Open the curtains of your being
Clothe you in a further nudity
Uncover the bodies of your body
Invent another body for your body
— Octavio Paz, ‘Touch’
It could be acceptable to say that symmetry is often associated with perfection or even with what human nature perceives as perfect. The corridor develops symmetrically. The axis of symmetry emphasizes its linearity, invites us to cross it. Visualizing it, the corridor is a stretched rope that forces us to walk along it. We are compelled to balance. However, as much as we desire to be in harmony with space, its order, its symmetry, our existence alone will disrupt the balance of its detailed geometry. Our bodies create new and unexpected spaces through fluid and unpredictable movements.7 These new spaces deviate far from what we define as symmetry; they are experienced as an invasion. Until now, we have referred to the symmetry that arises from the structure of the building but there is also an illusory image, the one that emerges from the reflection of the floor’s material. The continuous mirroring, left, right, up, down, merges reality and imagination.
The scale here looks unfamiliar. In comparison with the height we are small. In comparison to the width we are big. The space is very tall and narrow. We feel the walls attempting to touch our body and the ceiling fending off, keeping a distance from this contact. We feel that if we stand in the centre of the corridor and stretch our hands, the end of our fingers will touch the walls. The path stretches a lot like an underground tunnel. The changes made to the openings make us believe that we are in a network of underground arcades that often lead to dead ends.
The human eye is most perfectly tuned for twilight rather than bright daylight.8 It is possible that the dim light is more familiar to man, considering that it gives room to his imagination, thought and movements. We distinguish the figures but their boundaries become vague and our imagination complements what our eyes cannot perceive. In the light it is all clear, we can even discern the prying eyes that invade our privacy. Light is identified with the sun, transparency, truth, control and power. On the other hand, the darkness is interwoven with chaos, mystery, drama, with the unknown.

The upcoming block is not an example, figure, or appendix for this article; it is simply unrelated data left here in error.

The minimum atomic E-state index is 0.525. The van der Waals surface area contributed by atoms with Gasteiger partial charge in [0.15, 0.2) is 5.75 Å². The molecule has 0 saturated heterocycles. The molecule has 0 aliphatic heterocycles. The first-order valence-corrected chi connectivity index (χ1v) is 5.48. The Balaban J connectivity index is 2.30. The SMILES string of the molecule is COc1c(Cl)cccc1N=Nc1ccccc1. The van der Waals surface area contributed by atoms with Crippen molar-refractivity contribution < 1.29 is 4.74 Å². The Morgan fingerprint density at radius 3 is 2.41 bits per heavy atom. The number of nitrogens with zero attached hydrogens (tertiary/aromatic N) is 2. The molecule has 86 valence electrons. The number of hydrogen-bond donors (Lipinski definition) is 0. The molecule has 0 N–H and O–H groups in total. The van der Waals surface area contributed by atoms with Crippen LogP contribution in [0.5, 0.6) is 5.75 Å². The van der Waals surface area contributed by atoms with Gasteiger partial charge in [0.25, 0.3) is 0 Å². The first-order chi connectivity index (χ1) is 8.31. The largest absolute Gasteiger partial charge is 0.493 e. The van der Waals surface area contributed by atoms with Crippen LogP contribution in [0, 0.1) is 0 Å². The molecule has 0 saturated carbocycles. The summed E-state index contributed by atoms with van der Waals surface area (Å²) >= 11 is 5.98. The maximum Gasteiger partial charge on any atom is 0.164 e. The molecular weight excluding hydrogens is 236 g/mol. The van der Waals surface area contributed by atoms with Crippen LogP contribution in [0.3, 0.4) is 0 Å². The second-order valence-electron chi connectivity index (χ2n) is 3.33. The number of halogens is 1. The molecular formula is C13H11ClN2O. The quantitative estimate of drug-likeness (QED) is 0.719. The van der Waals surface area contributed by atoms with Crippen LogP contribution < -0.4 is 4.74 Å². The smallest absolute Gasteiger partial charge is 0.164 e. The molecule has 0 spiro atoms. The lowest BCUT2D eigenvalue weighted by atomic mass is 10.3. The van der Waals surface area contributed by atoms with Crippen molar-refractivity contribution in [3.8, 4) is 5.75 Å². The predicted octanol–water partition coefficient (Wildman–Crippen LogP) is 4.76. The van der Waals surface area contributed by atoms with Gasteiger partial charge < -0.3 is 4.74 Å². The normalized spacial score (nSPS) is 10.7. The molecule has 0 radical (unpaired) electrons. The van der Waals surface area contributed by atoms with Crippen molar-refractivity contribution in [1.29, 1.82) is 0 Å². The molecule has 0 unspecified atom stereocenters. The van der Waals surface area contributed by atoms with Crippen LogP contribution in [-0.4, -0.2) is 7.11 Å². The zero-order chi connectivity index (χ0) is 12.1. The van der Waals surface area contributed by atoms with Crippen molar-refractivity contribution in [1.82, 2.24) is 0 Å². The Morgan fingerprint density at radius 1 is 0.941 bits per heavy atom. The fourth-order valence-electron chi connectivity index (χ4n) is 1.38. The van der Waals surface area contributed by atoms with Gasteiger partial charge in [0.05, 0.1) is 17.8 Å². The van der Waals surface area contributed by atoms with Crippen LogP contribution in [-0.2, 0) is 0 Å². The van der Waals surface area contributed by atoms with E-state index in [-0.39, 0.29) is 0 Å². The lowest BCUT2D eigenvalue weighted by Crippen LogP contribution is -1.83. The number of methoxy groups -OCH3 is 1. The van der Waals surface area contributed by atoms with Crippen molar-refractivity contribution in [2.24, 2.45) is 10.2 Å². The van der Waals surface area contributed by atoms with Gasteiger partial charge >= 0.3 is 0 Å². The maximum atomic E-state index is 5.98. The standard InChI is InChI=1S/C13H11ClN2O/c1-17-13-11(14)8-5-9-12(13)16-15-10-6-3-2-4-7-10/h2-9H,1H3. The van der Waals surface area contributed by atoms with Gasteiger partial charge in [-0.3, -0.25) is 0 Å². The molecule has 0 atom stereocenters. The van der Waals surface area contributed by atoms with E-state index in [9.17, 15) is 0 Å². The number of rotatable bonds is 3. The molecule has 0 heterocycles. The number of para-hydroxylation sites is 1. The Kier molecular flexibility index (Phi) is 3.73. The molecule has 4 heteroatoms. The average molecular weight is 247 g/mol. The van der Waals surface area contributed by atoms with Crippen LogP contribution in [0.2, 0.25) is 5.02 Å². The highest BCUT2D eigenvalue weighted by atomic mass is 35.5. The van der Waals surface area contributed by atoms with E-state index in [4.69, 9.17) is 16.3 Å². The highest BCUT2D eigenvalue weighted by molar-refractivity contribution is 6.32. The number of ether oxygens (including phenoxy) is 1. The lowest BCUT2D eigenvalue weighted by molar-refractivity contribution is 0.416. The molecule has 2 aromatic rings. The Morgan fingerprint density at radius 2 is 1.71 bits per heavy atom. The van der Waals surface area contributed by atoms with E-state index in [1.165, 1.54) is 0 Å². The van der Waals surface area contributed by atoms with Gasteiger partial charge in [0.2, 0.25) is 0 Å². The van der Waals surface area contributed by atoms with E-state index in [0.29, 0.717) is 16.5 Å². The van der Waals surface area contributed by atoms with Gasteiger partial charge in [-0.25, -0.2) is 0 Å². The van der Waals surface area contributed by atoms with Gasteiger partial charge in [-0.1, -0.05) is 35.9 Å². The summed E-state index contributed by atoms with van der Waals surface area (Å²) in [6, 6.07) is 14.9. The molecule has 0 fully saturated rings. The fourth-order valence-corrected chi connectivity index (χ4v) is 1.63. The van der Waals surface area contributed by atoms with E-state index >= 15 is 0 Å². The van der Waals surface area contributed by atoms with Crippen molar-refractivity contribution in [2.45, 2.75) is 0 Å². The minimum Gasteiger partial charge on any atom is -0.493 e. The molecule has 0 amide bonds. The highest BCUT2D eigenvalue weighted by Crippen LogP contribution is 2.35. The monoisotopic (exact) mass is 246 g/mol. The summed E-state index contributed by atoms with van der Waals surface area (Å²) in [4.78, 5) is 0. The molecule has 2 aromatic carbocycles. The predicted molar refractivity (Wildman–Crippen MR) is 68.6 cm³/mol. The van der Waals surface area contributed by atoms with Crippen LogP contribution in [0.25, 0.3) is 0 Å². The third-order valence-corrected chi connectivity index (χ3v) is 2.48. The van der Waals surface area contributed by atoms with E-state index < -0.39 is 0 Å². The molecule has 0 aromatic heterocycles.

Minimum natural light enters the hallway from a circular window above the entrance. Across the way, at the end of the route, there is another bright spot. The architect treats artificial light wisely between the two extreme points. There are four sources of light which do not bother and distract us from our course as they are mostly placed at a low height. Depending on the location of our body the space is transformed. The shadows are tricking us. They create arches where they do not exist; they emphasize the existing ones and give spatial inklings. The constant movement of our bodies between light and shadow turns us sometime into a protagonist and others into a mere passerby.
Rhythm is interwoven with human existence, and an example of this is the very thread of life, that is, breath. Architecture follows its own breathing. We enjoy the flow of a musical piece as we enjoy the spatial changes we perceive with our hearing, our skin and our body. We have the feeling that all the architectural elements that we have analyzed follow a rhythm. Color gradations, diminishing of reflection, scale changes, arch repetition, different textures and light gradations call us to become part of their rhythm. We believe that we are part of the rhythm and choose to follow it because it overwhelms us, but is it perhaps another attempt of the space to ‘manipulate’ us? Is that a seduction? Or is it us who are fascinated to seek after it? A loop is created in the corridor or rather the corridor is created through this loop. This persistent array of arches makes the space look ceaseless, with endless depths.
|1.||Overture is an autonomous musical composition that is usually heard before the curtain rises to an opera or an oratorio. Its purpose is to prepare us for the tragic or joyful mood of the play to follow. It is the introductory part that precedes the stage action.|
|2.||Georges Bataille, Erotism Death and Sensuality, San Francisco, City Lights Publishers, 1986, p. 16.|
|3.||Gaston Bachelard, The Poetics of Space, Boston, Beacon Press, 1994, pp. 156–157.|
|4.||Gaston Bachelard, ibid., p. 146.|
|5.||Gaston Bachelard, ibid., p. 132.|
|6.||Alberto Perez-Gomez, Built upon Love: Architectural Longing after Ethics and Aesthetics, Cambridge, The MIT Press, 2008, p. 65.|
|7.||Bernard Tschumi, Architecture and Disjunction, Cambridge, The MIT Press, 1994, p. 123.|
|8.||Juhani Pallasmaa, The Eyes of the Skin: Architecture and the Senses, New Jersey, John Wiley & Sons Ltd, 2012, p. 50.|